An inherited disease of myelin marked by slow, progressive neurological impairment is caused by mutations of a gene that controls lipid metabolism, a finding that may shed insight into mechanisms to control the course of multiple sclerosis (MS), a Yale team has found.
Mutations in a single gene, called FAM126A, causes a panoply of pathologies, such as developmental delay, intellectual disability, peripheral neuropathy, and muscle wasting, in addition to congenital cataracts. Until now the precise function of the gene was unknown.
The labs of Yale cell biologists Pietro De Camilli and Karin Reinisch found that the protein encoded by the gene, called hyccin, helps produce a lipid crucial to formation of the myelin sheaths that surround and protect the axons of neurons throughout the nervous system.
Their labs, working with other groups in the United States, Italy, and Germany, analyzed cells from patients suffering from the disease known as Hypomyelination and Congenital Cataract and found that FAM126A mutations results in the destabilization of an enzyme complex crucial to production of myelin.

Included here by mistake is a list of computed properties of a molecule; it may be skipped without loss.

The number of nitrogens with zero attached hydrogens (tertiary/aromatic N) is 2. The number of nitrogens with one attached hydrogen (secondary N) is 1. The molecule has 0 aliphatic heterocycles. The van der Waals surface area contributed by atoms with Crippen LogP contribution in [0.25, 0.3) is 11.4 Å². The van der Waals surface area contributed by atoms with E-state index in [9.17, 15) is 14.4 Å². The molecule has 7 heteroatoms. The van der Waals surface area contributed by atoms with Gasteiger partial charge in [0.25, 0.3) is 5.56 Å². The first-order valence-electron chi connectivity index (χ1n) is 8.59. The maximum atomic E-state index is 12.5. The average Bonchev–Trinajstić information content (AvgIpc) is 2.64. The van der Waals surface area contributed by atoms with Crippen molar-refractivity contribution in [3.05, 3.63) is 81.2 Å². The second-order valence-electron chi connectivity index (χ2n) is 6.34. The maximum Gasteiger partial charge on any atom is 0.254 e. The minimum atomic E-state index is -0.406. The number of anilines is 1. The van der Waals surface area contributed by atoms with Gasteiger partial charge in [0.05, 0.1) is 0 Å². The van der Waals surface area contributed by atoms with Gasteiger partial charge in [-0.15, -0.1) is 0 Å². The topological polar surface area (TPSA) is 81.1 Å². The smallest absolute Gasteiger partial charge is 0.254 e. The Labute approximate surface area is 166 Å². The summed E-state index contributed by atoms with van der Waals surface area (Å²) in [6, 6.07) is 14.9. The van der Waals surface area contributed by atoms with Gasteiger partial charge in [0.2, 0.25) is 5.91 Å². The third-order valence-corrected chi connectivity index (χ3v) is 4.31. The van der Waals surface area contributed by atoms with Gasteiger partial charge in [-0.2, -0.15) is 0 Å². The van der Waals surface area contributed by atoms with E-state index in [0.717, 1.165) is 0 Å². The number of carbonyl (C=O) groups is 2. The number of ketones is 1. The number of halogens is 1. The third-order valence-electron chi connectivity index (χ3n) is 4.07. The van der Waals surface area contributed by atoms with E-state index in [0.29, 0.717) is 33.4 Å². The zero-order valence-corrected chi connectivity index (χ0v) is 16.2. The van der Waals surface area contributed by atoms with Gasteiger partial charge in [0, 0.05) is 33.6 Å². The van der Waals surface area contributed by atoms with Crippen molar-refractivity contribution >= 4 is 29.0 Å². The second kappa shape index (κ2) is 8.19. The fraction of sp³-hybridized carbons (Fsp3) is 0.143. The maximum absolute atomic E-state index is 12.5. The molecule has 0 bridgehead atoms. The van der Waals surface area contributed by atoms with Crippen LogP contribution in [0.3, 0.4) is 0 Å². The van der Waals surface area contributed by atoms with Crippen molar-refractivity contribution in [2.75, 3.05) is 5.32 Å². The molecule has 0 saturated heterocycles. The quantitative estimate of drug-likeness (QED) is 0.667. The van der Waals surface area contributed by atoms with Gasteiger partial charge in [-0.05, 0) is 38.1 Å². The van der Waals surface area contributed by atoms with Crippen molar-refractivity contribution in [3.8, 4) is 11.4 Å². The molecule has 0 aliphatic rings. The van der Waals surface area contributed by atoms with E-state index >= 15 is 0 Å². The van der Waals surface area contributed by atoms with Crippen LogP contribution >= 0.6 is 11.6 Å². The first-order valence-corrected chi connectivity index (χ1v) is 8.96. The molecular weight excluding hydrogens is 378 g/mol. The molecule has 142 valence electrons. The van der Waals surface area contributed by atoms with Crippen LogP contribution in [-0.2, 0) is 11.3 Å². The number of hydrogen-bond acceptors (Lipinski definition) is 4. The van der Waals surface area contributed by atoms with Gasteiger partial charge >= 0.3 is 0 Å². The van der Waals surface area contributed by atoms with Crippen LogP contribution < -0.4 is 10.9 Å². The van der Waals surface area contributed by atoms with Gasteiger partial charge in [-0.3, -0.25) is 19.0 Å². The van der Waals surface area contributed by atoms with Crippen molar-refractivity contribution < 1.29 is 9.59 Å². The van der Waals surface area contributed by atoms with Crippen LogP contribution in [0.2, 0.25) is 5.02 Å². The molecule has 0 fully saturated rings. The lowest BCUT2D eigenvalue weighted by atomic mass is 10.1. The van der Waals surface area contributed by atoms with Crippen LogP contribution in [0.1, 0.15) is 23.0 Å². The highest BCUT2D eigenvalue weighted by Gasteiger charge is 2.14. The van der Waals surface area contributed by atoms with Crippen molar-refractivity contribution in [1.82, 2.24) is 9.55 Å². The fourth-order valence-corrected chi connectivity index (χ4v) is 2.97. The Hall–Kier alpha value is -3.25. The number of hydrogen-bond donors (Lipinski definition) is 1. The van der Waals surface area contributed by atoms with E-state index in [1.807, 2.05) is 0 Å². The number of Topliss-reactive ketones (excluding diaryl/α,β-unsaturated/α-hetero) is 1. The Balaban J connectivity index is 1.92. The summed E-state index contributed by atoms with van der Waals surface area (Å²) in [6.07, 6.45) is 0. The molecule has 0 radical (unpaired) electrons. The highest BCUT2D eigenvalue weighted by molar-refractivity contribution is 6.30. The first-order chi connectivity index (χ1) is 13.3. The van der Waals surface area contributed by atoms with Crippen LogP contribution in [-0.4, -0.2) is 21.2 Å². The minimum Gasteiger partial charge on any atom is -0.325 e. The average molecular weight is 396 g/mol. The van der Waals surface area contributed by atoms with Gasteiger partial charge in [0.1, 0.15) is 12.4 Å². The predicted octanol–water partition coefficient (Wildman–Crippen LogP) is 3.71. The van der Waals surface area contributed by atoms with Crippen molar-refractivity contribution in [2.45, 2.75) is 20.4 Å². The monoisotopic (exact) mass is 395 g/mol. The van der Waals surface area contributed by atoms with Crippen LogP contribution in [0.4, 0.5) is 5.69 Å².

In MS, the course of the disease is critically dependent upon the reformation of myelin sheaths after immune system attacks then destroys them, eventually leading to the death of the neurons. The researchers hypothesize that the lipid that hyccin helps generate may play a key role in creation of myelin sheaths in normal development as well as in recovering MS patients.
Postdoc Jeremy Baskin (now at Cornell) and graduate student Xudong Wu (now at Harvard) led the study in the De Camilli and Reinisch labs, respectively. The research was published Nov. 16 in the journal Nature Cell Biology.